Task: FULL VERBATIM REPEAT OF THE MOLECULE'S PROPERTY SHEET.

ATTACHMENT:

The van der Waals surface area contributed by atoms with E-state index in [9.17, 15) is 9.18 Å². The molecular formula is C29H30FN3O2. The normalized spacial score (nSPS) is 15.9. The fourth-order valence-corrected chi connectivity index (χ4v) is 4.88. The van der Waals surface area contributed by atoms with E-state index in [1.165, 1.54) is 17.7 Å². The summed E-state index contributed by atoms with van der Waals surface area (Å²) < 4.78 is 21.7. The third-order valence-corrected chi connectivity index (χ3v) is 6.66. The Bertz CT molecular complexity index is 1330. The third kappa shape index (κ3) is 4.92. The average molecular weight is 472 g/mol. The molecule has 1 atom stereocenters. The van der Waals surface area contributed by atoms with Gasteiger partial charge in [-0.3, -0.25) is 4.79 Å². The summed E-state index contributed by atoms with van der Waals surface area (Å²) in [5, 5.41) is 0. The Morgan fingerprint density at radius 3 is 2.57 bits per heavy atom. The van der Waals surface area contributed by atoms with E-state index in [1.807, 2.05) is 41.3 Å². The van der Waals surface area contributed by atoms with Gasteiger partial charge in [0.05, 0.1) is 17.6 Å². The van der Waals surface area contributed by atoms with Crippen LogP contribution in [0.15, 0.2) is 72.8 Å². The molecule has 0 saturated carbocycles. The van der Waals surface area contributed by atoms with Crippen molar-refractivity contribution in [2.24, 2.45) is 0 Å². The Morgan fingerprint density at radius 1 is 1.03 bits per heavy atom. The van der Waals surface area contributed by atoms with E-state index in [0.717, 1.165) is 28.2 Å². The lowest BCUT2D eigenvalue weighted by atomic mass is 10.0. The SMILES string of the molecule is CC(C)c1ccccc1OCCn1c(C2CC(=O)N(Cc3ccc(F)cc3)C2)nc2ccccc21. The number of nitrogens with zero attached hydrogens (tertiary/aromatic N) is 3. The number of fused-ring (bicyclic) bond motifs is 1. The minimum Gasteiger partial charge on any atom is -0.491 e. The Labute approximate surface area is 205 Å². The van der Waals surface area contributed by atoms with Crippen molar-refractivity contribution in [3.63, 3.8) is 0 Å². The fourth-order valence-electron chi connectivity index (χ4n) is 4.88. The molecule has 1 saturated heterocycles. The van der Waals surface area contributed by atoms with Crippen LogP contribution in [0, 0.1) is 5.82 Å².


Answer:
The van der Waals surface area contributed by atoms with E-state index in [9.17, 15) is 9.18 Å². The molecular formula is C29H30FN3O2. The normalized spacial score (nSPS) is 15.9. The fourth-order valence-corrected chi connectivity index (χ4v) is 4.88. The van der Waals surface area contributed by atoms with E-state index in [1.165, 1.54) is 17.7 Å². The summed E-state index contributed by atoms with van der Waals surface area (Å²) < 4.78 is 21.7. The third-order valence-corrected chi connectivity index (χ3v) is 6.66. The Bertz CT molecular complexity index is 1330. The third kappa shape index (κ3) is 4.92. The average molecular weight is 472 g/mol. The molecule has 1 atom stereocenters. The van der Waals surface area contributed by atoms with Gasteiger partial charge in [-0.3, -0.25) is 4.79 Å². The summed E-state index contributed by atoms with van der Waals surface area (Å²) in [5, 5.41) is 0. The Morgan fingerprint density at radius 3 is 2.57 bits per heavy atom. The van der Waals surface area contributed by atoms with E-state index in [1.807, 2.05) is 41.3 Å². The van der Waals surface area contributed by atoms with Gasteiger partial charge in [0.05, 0.1) is 17.6 Å². The van der Waals surface area contributed by atoms with Crippen LogP contribution in [0.15, 0.2) is 72.8 Å². The molecule has 0 saturated carbocycles. The van der Waals surface area contributed by atoms with Crippen molar-refractivity contribution in [2.24, 2.45) is 0 Å². The Morgan fingerprint density at radius 1 is 1.03 bits per heavy atom. The van der Waals surface area contributed by atoms with E-state index in [0.717, 1.165) is 28.2 Å². The lowest BCUT2D eigenvalue weighted by atomic mass is 10.0. The SMILES string of the molecule is CC(C)c1ccccc1OCCn1c(C2CC(=O)N(Cc3ccc(F)cc3)C2)nc2ccccc21. The number of nitrogens with zero attached hydrogens (tertiary/aromatic N) is 3. The number of fused-ring (bicyclic) bond motifs is 1. The minimum Gasteiger partial charge on any atom is -0.491 e. The Labute approximate surface area is 205 Å². The van der Waals surface area contributed by atoms with Crippen molar-refractivity contribution in [3.63, 3.8) is 0 Å². The fourth-order valence-electron chi connectivity index (χ4n) is 4.88. The molecule has 1 saturated heterocycles. The van der Waals surface area contributed by atoms with Crippen LogP contribution in [0, 0.1) is 5.82 Å².